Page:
For children, playing IS the adventure – Adrian Voce
The recent announcement by Play England and partners of their new Sport England funded pilot project, Adventure into Sport – ‘using play as a springboard into sport’ –has been met with some very mixed reactions within the play professions.
On the one hand, some much-needed resources for children’s play services are overdue. The sector has suffered a major downturn since the peak years of 2004-10, and although no longer monitored since the coalition government abandoned the play strategy in 2010, there is plenty of evidence that both staffed adventure playgrounds and unstaffed play areas have been badly hit by austerity – with more cuts still to come.
Play England itself has been as badly affected as many front line services, with the absence of a government play policy making it very difficult for the national body to secure funding to replace the central contracts it lost in 2010. Few will begrudge either they or their partners the opportunity this project represents: to survive another year in a difficult climate.
On the other hand, the implication that play provision is only worthy of funding if it can demonstrate how it is a gateway to children’s participation in sport will be a bitter pill to swallow for play advocates. Adventure playgrounds (the focus of this project) in particular have been at the cutting edge of playwork since the practice was first conceived and this new initiative will seem like a retrogressive step to many in the field.
It is true that all sport begins with play. Hand-eye coordination, gross motor skills and physical prowess are each developed by children from infancy upwards through their instinctive, playful engagement with the world. Equally, children’s love of games, taking risks and rising to challenges is first enjoyed by toddlers and pre-schoolers at play.
The benefits of play to children’s health and wellbeing are well documented, not least in the way that it is a vital contributor to their physical activity levels. Children given enough space and opportunity to play are much more likely to be fit and able to enjoy sport than those who do not.
However, seconding children’s play to the supposedly more important outcome of their engagement in sport and physical activity overlooks that playing for its own sake is a child’s right. It may also have the effect of perverting or ‘adulterating’ what is a deeply instinctive set of behaviours. Children’s play does not conform to adult norms. Only a small number of the recognised play types, for example, could be described as necessarily ‘energetic’ or physically active. Privileging these over others is to interfere with a complex evolutionary process.
Canadian researchers (Alexander et al 2014: 155) have found that ‘by regulating children’s play to be healthy and active, and thus normalising the ways in which children are encouraged to play, other relevant qualities of play may be neglected’. They argue that ‘the active play discourse, which valorises some representations of play (i.e. active) while obscuring others (i.e. sedentary), is reshaping meanings of play for children, and that this may have unintended consequences for children’s wellbeing’ (Alexander et al 2014b).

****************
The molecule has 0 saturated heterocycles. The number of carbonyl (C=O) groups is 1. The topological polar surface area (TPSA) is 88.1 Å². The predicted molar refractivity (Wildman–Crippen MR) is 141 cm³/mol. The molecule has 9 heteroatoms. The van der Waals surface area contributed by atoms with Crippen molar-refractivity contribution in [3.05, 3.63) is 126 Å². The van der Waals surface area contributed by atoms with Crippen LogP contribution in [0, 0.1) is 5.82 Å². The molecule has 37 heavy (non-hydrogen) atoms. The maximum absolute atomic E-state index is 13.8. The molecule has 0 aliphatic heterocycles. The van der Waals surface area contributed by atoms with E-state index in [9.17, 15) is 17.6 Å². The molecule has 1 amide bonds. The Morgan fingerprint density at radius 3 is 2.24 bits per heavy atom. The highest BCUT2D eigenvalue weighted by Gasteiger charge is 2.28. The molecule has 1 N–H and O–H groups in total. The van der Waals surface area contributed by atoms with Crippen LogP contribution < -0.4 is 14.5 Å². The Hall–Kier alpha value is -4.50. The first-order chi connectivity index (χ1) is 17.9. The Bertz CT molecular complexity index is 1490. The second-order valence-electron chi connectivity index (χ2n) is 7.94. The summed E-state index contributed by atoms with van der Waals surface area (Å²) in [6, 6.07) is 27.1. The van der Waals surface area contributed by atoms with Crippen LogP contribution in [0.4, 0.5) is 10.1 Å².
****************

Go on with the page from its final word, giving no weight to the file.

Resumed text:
And so why is the sector having to compromise what it knows about children’s play, just to survive? During the noughties, a progressive, strategic injection of lottery funding, followed by a national government play strategy for England, saw a steady expansion and improvement in public play provision and a long-term commitment to make public space in general more playable and child friendly. At the same time as the Labour Government set out its vision to make every neighbourhood in England an attractive and welcoming place for children to play, the Conservatives’ policy review called for ‘more ball games’ and ‘everyday adventures’ for all children. Even after the change of government in 2010, the Liberal Democrat Deputy Prime Minister, Nick Clegg announced that ‘it’s not right; it has to change’, that only 21 per cent of children play outside on a daily basis.
Since then, play policy at a national level has been notable by its absence. At the recent general election, within the manifestos of the three main UK-wide parties combined, there were 145 references to children and 55 to young people. Unsurprisingly, the overwhelming majority of these were to do with policy on schools, which received 169 mentions, and education more generally (116). Other child policy areas receiving attention from the parties vying for votes were childcare (23 references), early years (15) and youth services (9). How many references are there to children’s play? The answer is none. Not one of the main parties has anything to say about children’s profound need for space to play or about how to create the child-friendly, playable neighbourhoods that were so recently viewed by them as crucial to creating cohesive communities in liveable environments.
In contrast, when children and young people themselves are asked what is most important to them, a perennial top priority is ‘being able to play’ (Children’s Commissioner for England, 2015: 2). In the absence of any other recognition that this matters, the message that Adventure into Sport seems to convey to them is: ‘that’s fine, as long as it helps you to be fit and sporty’.